Complainant claims the website in question provides links to other websites where LEGO products are sold. Thus, Respondent is using the disputed domain name to intentionally attempt to attract Internet users to the website, by creating a likelihood of confusion with Complainant’s trademark as to the source, sponsorship, affiliation or endorsement of the website. Therefore, Complainant concludes the disputed domain name was registered and is being used in bad faith.
Respondent did not reply to Complainant’s contentions.
6. Discussion and Findings
In order to succeed in a UDRP proceeding, Complainant must prove each of the following requirements specified under paragraph 4(a) of the Policy:
(i) that the disputed domain name registered by Respondent is identical or confusingly similar to a trademark or service mark in respect of which Complainant has rights; and
(ii) that Respondent has no rights or legitimate interests in respect of the disputed domain name; and
(iii) that the disputed domain name has been registered and is being used in bad faith.
These three elements are considered hereinafter.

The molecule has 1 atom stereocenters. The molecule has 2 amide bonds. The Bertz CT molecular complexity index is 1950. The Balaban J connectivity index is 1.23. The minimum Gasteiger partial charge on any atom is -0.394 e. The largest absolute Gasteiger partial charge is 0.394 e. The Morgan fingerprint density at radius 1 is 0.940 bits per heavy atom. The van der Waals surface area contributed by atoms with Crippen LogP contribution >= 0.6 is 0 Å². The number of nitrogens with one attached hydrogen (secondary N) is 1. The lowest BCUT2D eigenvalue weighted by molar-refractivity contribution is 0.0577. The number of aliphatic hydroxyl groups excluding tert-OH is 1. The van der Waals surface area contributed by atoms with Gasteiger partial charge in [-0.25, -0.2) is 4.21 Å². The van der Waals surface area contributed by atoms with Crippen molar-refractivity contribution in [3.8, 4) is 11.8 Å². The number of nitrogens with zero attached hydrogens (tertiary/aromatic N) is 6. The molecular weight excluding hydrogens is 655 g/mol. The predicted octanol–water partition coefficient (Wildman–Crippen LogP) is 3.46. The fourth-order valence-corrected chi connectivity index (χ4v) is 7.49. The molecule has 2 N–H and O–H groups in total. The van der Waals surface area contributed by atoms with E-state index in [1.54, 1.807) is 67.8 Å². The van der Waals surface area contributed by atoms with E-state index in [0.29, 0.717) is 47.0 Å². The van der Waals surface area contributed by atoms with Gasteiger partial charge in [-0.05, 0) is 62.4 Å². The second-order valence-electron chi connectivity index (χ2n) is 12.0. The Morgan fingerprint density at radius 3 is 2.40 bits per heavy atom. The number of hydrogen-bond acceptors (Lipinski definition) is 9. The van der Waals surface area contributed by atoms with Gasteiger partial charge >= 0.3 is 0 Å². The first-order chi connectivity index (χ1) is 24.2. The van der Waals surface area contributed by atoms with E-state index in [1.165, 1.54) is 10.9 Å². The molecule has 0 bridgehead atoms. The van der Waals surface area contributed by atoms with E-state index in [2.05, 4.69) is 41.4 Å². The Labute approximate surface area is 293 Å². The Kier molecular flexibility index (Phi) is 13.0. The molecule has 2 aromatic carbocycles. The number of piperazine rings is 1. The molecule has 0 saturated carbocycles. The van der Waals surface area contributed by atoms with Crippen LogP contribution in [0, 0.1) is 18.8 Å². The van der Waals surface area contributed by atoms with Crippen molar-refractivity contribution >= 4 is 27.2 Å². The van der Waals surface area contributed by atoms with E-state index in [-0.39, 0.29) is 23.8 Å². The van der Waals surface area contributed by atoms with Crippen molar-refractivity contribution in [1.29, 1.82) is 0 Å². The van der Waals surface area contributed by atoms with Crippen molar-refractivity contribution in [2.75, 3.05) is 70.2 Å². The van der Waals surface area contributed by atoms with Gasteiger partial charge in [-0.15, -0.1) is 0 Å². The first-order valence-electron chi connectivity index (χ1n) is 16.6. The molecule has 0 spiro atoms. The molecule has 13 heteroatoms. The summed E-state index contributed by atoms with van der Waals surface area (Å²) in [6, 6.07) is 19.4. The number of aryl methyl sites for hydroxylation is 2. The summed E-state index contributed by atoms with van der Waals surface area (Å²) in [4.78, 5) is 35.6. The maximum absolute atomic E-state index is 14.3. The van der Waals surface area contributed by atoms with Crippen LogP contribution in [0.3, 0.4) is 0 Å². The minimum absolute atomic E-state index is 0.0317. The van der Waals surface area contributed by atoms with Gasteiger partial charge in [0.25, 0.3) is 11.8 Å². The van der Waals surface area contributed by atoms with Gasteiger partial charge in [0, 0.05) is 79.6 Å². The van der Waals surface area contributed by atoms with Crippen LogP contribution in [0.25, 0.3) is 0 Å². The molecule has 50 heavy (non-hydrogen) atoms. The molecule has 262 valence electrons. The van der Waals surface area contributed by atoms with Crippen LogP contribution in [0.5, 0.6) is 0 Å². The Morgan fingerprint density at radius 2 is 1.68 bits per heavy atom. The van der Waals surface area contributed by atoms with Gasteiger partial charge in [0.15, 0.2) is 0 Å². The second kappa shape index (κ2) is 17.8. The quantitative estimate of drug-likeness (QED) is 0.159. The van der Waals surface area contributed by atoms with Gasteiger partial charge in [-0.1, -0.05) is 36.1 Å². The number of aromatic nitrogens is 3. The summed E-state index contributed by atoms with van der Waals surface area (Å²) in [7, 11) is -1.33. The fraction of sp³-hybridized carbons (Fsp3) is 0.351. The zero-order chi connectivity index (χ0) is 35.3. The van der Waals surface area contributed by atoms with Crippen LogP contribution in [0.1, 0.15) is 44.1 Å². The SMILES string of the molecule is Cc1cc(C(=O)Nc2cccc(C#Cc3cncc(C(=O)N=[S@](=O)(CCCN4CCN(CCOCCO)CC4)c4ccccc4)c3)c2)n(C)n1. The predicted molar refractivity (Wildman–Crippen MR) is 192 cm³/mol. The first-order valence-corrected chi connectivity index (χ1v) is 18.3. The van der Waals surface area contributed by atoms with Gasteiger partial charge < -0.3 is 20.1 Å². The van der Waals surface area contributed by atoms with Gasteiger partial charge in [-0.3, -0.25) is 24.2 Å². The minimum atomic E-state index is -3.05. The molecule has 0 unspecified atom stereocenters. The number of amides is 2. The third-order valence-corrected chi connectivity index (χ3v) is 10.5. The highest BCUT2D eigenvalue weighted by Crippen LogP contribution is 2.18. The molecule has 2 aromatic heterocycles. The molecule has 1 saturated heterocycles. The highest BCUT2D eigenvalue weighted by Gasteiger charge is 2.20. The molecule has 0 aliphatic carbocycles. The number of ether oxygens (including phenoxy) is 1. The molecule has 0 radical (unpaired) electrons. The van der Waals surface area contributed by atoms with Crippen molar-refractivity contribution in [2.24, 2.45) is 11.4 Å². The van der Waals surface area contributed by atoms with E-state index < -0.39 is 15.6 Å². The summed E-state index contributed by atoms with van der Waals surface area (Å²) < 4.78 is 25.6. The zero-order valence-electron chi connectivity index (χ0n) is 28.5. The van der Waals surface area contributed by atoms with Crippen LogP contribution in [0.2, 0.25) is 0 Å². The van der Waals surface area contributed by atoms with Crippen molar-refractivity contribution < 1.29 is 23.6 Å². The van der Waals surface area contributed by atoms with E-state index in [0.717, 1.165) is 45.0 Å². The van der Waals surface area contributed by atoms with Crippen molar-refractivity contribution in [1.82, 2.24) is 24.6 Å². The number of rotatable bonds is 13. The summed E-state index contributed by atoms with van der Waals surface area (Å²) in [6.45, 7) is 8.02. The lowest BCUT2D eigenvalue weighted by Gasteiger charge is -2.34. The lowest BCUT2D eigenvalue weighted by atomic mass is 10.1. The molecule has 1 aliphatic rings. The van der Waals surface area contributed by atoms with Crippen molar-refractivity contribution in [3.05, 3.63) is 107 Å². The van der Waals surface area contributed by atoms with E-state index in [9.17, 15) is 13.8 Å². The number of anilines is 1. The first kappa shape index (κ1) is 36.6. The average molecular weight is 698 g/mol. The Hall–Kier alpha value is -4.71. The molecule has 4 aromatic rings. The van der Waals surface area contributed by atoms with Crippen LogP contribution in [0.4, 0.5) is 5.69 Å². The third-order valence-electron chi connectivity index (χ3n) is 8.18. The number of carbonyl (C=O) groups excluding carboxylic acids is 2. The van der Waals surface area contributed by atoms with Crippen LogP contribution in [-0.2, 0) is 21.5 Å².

In view of Respondent’s failure to submit a Response, the Panel shall decide this administrative proceeding on the basis of Complainant’s undisputed representations pursuant to paragraphs 5(e), 14(a) and 15(a) of the Rules and draw such inferences as it considers appropriate pursuant to paragraph 14(b) of the Rules.
A. Identical or Confusingly Similar
Complainant has duly proved the first element under paragraph 4(a) of the Policy by attesting that it is the owner of several trademark registrations for LEGO worldwide and that such trademark is incorporated in the disputed domain name <legomindstorms.info>.
The Panel acknowledges the fame of trademark LEGO and that it is a well known trademark. Facts which have been confirmed in previous UDRP decisions. See LEGO Juris A/S v. Domain Administrator, WIPO Case No. D2010-1260 (“In the present case, the disputed domain names incorporate Complainant’s well-known registered trademark LEGO”); LEGO Juris A/S v. Rampe Purda, WIPO Case No. D2010-0840 (“LEGO is clearly a well-known mark”), and LEGO Juris A/S v. Reginald Hastings Jr, WIPO Case No. D2009-0680 (“LEGO is a mark enjoying high reputation as construction toys popular with children”).
The Panel agrees that the addition of the word “mindstorms” in the disputed domain name may increase chances of consumer’s confusion given that Complainant has a specific product line for LEGO Mindstorms, which identifies robotic toys, as per extract from Complaint’s official website (Annex 14 of Complaint).